Strauss’s Symphonic Poem: An Ode to the Death of an Artist

April’s National Poetry Month and what better way to celebrate than with some musical poetry performed last weekend by the Philadelphia Orchestra. Symphonic poems are what they sound like: poems set to music. But the words must be imagined. Since 2001, Philadelphia’s symphony has performed in the modern Kimmel Center south of historic City Hall. Worth seeing and hearing next time you’re in Philadelphia.

The ultra-modern Kimmel Center’s interior: (And no, the black and white women posing aren’t real. They’re art!)

Our favorite place to sit is behind the symphony. We thought it was odd to see these people sitting behind the orchestra, but friends raved about it. So, we tried it, and we’ll never voluntarily return to the other side. It’s awesome! Of course, not all symphonies offer this type of seating.

L to R: From their program, we sit in the front row center under the organ (best seat in the house!) & what we see before the conductor comes on stage:

The conductor faces your direction, and you can see how he cues the musicians. The sound seems more powerful. And instead of mainly string instruments, you get to watch the percussionists, harpists, and horn section in action.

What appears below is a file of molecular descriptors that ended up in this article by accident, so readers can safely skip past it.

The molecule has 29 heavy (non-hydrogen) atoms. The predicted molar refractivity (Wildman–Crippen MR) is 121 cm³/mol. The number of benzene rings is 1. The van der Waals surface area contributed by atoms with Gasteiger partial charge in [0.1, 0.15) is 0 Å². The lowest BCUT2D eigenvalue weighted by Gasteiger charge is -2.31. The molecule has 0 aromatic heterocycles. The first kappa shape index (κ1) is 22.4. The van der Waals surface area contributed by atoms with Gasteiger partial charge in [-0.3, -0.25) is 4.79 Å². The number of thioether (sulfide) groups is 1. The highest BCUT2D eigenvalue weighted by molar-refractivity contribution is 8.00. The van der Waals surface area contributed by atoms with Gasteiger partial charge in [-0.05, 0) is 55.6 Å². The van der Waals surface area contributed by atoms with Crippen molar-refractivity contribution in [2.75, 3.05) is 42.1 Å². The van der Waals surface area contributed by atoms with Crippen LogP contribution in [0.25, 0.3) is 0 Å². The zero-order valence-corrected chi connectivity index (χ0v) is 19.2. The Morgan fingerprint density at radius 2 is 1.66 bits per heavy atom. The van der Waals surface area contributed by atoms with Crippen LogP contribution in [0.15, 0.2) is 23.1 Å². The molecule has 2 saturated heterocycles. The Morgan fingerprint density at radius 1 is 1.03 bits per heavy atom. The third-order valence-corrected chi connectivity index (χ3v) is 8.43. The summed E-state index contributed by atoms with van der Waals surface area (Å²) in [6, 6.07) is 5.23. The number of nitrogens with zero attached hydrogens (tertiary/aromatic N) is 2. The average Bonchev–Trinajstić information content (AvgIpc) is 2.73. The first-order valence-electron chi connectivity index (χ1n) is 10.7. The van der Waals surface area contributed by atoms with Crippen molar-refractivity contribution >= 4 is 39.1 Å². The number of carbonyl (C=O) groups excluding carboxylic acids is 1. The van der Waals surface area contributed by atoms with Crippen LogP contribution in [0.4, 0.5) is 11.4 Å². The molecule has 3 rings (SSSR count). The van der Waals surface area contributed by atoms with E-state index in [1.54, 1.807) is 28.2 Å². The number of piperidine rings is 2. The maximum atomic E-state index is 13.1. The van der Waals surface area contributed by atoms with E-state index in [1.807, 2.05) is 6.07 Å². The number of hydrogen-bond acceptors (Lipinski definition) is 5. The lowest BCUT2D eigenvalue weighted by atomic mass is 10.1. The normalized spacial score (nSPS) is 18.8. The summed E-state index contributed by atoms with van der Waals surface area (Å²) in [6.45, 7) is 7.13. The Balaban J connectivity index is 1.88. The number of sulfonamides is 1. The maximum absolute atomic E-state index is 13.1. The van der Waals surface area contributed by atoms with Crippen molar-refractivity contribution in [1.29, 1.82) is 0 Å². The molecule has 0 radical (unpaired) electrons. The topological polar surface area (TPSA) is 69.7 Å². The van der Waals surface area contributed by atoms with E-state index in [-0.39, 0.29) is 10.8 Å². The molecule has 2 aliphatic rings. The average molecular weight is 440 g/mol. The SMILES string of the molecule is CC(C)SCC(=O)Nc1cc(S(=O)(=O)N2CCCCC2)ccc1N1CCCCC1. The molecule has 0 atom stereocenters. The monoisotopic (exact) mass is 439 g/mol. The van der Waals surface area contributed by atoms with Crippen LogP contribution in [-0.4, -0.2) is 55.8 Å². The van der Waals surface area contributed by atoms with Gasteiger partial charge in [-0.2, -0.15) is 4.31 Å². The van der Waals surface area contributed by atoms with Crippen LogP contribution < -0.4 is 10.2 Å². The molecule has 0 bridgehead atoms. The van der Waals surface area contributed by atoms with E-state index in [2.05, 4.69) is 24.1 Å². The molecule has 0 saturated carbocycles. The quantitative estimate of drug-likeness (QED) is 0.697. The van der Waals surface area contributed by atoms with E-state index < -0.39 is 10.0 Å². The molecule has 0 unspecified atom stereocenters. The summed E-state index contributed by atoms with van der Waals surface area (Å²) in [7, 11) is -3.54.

A backside view of the orchestra between performances:

Richard Strauss composed his symphonic poem Death & Transfiguration in 1889. He was the guest conductor, with his wife Pauline in attendance, five years later for his poem’s first performance with the Philadelphia Orchestra.

The half-hour poetic symphony divides the death and transfiguration into four parts.
Part 1 – Largo: The artist, a man, is sick and dying.
Part 2 – Allegro Molto Agitato: He battles death without able to rest.
Part 3 – Meno Mosso: His life passes before him.
Part 4 – Moderato: He reaches the desired transfiguration into heaven.

I found a YouTube rendition of this performance from the 1970’s. YouTube says it’s Richard Strauss, but he’d died twenty years before. So, unless he figured out how to ‘transfigure’ back into a human, I doubt it was him. The sound isn’t the best (for that download or buy a CD) but fun to see. https://www.youtube.com/watch?v=PJDveiA152g

Not into Strauss or symphonic poetry? You might be surprised how familiar you are with his music – especially the first one. Here are some of his greatest hits courtesy of YouTube.  https://www.youtube.com/watch?v=63lfHU4PWOM

With all that talk about death, I could use a drink. How about some Aquavit via my novel? It’s alcohol-free and not a downer. I promise!


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